The mining industry has a profound and multifaceted impact on the global economy. It is the foundation for many local communities while producing a wide range of essential goods and technologies that drive global economic growth. However, it faces the challenge of balancing economic benefits with environmental and social considerations.

As the world transitions toward sustainability, the industry must adopt innovative technologies and practices to minimize environmental impact while maximizing economic contributions.

Through collaborative efforts among mining companies, governments, local communities, and stakeholders, the industry can continue to drive economic growth while prioritizing environmental stewardship and social responsibility.

References and Further Reading

  1. Mikko Pöykkö and Juha Kutuniva. (2024). Preparing for Suhanko Arctic Platinum mine. https://en.ranuankaivos.fi/
  2. Brunet, N. D., & Longboat, S. (2023). Local Communities and the Mining Industry: Economic Potential and Social and Environmental Responsibilities (p. 207). Taylor & Francis. https://doi.org/10.1080/03623319.2024.2316220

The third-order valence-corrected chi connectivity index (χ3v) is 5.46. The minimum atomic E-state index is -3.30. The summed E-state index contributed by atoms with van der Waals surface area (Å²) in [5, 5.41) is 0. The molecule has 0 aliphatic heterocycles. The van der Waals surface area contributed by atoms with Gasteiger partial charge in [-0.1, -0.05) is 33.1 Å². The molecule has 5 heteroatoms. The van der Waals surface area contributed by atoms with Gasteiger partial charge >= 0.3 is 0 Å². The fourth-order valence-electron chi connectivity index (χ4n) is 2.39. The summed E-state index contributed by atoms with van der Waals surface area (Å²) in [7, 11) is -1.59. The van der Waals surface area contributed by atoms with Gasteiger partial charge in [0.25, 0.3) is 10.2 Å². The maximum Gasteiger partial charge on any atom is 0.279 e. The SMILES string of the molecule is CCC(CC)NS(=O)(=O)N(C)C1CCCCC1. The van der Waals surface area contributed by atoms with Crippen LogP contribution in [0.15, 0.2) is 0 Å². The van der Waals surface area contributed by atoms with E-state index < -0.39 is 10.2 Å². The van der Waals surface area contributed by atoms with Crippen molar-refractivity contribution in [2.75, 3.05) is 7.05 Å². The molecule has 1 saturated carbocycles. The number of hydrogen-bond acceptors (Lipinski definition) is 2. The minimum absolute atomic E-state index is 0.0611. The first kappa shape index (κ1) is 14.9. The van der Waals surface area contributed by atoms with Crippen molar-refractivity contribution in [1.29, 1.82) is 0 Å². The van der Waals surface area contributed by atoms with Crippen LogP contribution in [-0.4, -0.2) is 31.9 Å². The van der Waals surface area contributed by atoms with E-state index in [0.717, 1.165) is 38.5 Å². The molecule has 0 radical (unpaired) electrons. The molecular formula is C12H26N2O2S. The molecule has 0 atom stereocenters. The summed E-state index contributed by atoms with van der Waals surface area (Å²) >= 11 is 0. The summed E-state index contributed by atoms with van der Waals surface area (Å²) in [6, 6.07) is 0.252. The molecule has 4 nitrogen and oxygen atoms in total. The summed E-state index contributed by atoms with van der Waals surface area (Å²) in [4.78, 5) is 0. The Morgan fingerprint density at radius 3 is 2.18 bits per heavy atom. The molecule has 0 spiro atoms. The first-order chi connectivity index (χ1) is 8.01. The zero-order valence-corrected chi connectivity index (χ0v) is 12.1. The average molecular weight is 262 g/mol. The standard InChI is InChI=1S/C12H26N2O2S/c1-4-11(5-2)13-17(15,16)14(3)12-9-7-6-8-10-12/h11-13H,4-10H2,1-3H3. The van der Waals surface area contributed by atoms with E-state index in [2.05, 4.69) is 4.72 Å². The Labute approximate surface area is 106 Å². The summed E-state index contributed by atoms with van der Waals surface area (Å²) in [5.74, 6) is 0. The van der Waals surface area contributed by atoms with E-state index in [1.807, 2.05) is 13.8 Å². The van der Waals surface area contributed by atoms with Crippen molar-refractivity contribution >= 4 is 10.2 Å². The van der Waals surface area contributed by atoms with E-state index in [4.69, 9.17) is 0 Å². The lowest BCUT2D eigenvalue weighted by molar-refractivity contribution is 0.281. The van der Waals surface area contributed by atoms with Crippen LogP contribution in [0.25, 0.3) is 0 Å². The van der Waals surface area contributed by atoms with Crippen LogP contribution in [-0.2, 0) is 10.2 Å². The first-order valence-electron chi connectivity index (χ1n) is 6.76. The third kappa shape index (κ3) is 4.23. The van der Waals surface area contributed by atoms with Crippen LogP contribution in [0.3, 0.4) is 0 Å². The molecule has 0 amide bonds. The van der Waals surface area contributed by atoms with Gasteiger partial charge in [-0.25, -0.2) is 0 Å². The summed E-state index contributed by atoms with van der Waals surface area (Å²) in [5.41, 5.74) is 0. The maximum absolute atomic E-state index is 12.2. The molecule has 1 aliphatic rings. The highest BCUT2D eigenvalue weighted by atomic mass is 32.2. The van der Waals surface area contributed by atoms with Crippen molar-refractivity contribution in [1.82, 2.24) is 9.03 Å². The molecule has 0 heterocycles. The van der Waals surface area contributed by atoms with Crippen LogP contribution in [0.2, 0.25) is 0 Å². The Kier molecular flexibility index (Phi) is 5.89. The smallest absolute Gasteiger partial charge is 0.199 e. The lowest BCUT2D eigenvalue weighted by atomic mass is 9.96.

3. Gold Industry Group. (2022). Kalgoorlie Boulder - where the streets actually were paved with gold. https://www.goldindustrygroup.com.au/news/2022/9/28/kalgoorlie-boulder-where-the-streets-actually-were-paved-with-gold
  4. Antoci, A., Russu, P., & Ticci, E. (2019). Mining and local economies: Dilemma between environmental protection and job opportunities. Sustainability11(22), 6244. https://doi.org/10.3390/su11226244
  5. Fort McMurray. (2024). Fort McKay – Past, Present, and Future. https://www.fortmckay.com/our-story/
  6. Ericsson, M., & Löf, O. (2017). Mining's contribution to low-and middle-income economies. Extractive Industries51. https://doi.org/10.1093/oso/9780198817369.003.0003
  7. Zero Carbon Analytics. (2024). Developing Africa's mineral resources: What needs to happen. https://zerocarbon-analytics.org/archives/netzero/developing-africas-mineral-resources-what-needs-to-happen
  8. Kartik Jayaram, Adam Kendall, and Ken Somers, and Lyes Bouchene. (2021). Africa's green manufacturing crossroads: Choices for a low-carbon industrial future. https://www.mckinsey.com/~/media/mckinsey/business
  9. Considine, J., Galkin, P., Hatipoglu, E., & Aldayel, A. (2023). The effects of a shock to critical minerals prices on the world oil price and inflation. Energy Economics127, 106934. https://doi.org/10.1016/j.eneco.2023.106934
  10. Tae-Yoon Kim. (2022). Critical minerals threaten a decades-long trend of cost declines for clean energy technologies. https://www.iea.org/commentaries/critical-minerals-threaten-a-decades-long-trend-of-cost-declines-for-clean-energy-technologies